1. May all sentient beings be happy.
2. May all sentient beings be free of suffering.
3. May all sentient beings never separate from bliss without affliction.
4. May all sentient beings be in perfect equanimity - free of attachments, prejudice and anger.

The teachings of the Buddha dissect existence into fundamental elements. Contrary to René Descartes, this dhamma is not pure bricks and mortar, or pure materialism; it describes the make-up of all reality in a holistic, all-encompassing way.

To walk the path of dhamma is to touch the loving field of energy in which we swim.

Ultimately it is touching the field of love and compassion from which we were birthed that is the source of happiness. All else is a reflection, an imitation or worse an idol. The true drivers that make us human are not money and acquisition of wealth—they are love and compassion.

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Originally Poe envisioned a parrot, not a raven

Quoth the parrot — "Nevermore."

The Green Parrot by Vincent van Gogh, 1886
Culture & Religion

By his mid-30s, Edgar Allan Poe was not only weary by the hardships of poverty, but also regularly intoxicated — by more than just macabre visions. Despite this, the Gothic writer lucidly insisted that there was still a method to his madness when it came to devising poems.

In an essay titled "The Philosophy of Composition," published in 1846 in Graham's Magazine, Poe divulged how his creative process worked, particularly in regard to his most famous poem: "No one point in [The Raven's] composition is rerferrible either to accident or intuition… the work proceeded step by step, to its completion with the precision and rigid consequence of a mathematical problem."

That said, contrary to the popular idea that Edgar Allan Poe penned his poems in single bursts of inspiration, The Raven did not pour out from his quivering quill in one fell swoop. Rather it came about through a calculative process — one that included making some pretty notable changes, even to its avian subject.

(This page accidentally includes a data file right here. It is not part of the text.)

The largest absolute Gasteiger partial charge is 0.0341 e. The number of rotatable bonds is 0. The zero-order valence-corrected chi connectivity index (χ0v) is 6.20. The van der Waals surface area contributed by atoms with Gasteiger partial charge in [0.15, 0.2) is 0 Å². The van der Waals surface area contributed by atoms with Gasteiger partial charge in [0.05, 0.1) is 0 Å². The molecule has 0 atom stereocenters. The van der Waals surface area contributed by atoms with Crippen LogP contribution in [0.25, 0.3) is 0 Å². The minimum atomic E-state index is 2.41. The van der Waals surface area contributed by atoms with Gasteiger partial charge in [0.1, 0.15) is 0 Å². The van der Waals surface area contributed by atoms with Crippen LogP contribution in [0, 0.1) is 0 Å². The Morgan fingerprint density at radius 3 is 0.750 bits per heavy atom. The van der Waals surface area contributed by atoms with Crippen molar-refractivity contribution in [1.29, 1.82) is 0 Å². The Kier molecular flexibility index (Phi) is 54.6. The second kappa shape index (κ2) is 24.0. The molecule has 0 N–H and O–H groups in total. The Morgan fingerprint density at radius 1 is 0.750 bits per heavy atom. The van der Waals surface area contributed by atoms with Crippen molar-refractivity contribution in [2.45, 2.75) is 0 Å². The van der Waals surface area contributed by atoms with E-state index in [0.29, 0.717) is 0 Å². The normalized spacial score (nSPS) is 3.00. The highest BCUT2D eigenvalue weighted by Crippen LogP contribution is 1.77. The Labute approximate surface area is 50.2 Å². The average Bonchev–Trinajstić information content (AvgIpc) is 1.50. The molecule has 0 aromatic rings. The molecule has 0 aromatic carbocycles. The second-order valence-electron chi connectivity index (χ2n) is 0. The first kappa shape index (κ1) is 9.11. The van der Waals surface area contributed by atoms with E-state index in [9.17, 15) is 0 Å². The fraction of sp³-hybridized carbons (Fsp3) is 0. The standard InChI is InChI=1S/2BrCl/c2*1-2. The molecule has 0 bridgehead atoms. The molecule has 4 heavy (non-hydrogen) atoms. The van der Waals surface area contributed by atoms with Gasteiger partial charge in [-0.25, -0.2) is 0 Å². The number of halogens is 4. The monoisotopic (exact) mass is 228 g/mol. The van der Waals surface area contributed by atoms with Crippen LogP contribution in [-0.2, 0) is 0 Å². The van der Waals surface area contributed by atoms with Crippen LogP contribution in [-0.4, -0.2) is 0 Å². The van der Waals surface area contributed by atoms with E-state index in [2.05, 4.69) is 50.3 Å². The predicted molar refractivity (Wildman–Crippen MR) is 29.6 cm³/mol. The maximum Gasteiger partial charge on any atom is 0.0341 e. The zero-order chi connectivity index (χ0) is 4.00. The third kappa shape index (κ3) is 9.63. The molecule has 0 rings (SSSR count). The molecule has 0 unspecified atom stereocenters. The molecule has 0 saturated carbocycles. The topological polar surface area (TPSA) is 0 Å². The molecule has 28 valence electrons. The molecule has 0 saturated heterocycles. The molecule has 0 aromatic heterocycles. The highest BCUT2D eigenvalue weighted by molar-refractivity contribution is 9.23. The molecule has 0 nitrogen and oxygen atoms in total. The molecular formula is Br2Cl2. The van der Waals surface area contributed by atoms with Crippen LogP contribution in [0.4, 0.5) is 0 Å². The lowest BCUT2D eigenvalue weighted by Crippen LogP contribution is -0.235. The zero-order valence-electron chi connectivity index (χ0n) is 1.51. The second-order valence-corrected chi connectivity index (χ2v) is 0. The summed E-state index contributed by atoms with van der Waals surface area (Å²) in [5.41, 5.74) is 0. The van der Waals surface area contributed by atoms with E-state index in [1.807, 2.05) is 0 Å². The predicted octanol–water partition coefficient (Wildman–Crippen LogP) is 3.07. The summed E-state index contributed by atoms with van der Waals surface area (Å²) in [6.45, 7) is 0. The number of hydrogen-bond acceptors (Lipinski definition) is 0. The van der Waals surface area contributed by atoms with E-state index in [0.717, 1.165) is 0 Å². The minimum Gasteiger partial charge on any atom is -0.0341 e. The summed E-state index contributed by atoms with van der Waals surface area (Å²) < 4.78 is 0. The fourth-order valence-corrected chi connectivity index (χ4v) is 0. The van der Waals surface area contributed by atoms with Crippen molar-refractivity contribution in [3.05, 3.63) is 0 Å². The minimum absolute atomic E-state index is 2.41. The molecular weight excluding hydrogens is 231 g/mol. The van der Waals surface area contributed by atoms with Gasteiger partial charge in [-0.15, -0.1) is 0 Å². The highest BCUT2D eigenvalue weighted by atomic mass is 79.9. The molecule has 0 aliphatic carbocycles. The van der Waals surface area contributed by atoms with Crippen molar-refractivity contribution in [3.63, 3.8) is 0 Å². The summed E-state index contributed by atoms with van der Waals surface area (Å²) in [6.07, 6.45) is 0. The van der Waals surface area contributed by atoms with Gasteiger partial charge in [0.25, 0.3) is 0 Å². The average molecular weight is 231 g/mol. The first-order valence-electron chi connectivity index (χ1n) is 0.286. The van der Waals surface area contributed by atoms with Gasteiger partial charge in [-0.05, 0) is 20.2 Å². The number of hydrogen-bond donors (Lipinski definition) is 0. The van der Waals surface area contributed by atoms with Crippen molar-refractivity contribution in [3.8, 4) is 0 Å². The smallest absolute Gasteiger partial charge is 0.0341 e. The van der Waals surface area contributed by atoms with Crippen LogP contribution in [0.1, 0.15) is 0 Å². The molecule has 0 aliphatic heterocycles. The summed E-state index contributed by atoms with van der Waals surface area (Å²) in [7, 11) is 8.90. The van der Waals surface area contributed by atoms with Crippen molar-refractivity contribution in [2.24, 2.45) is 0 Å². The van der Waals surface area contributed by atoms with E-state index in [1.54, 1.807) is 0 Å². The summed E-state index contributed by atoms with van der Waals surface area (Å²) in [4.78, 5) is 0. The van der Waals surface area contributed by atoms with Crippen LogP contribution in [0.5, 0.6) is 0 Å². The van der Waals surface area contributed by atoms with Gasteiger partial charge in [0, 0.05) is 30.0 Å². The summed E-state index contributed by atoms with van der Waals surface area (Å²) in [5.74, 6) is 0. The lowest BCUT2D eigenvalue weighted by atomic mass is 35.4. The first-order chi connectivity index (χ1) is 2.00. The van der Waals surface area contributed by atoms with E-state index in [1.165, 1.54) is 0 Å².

As an example of how his mind worked, Poe describes in his essay that originally the bird that flew across the dreary scene immortalized in the poem was actually… a parrot.

Poe had pondered ways he could have his one word refrain, "nevermore," continuously repeated throughout the poem. With that aim, he instantly thought of a parrot because it was a creature capable of uttering words. However, as quickly as Poe had found his feathered literary device, he became concerned with the bird's form on top of its important function.

And as it turns out, the parrot, a pretty resplendent bird, did not perch so well in Poe's mind because it didn't fit the mood he was going for—melancholy, "the most legitimate of all the poetical tones." In solving this dilemma in terms of imagery, he made adjustments to its plumage, altogether transforming the parrot — bestowing it with a black raiment.

"Very naturally, a parrot, in the first instance, suggested itself, but was superseded forthwith by a Raven, as equally capable of speech, and infinitely more in keeping with the intended tone," Poe explained in his piece in Graham's. "I had now gone so far as the conception of a Raven — the bird of ill omen — monotonously repeating the one word, 'Nevermore,' at the conclusion of each stanza, in a poem of melancholy tone…"

It was with these aesthetic calculations that Poe ousted the colorful bird that first flew into his mind, and welcomed the darker one that fluttered in:

In there stepped a stately Raven of the saintly days of yore;
Not the least obeisance made he; not a minute stopped or stayed he;
But, with mien of lord or lady, perched above my chamber door—
Perched upon a bust of Pallas just above my chamber door—
Perched, and sat, and nothing more.
Then this ebony bird beguiling my sad fancy into smiling,
By the grave and stern decorum of the countenance it wore…

The details of the poem — including the bird's appearance — needed to all blend together, like a recipe, to bring out the somber concept he was trying to convey: the descent into madness of a bereaved lover, a man lamenting the loss of a beautiful woman named Lenore. With that in mind, quoth the parrot — "nevermore" just doesn't have the same grave effect.

* * *

If you'd like to read more about Edgar Allan Poe, click here to review how his contemporaries tried to defame him in an attempt to thwart his success.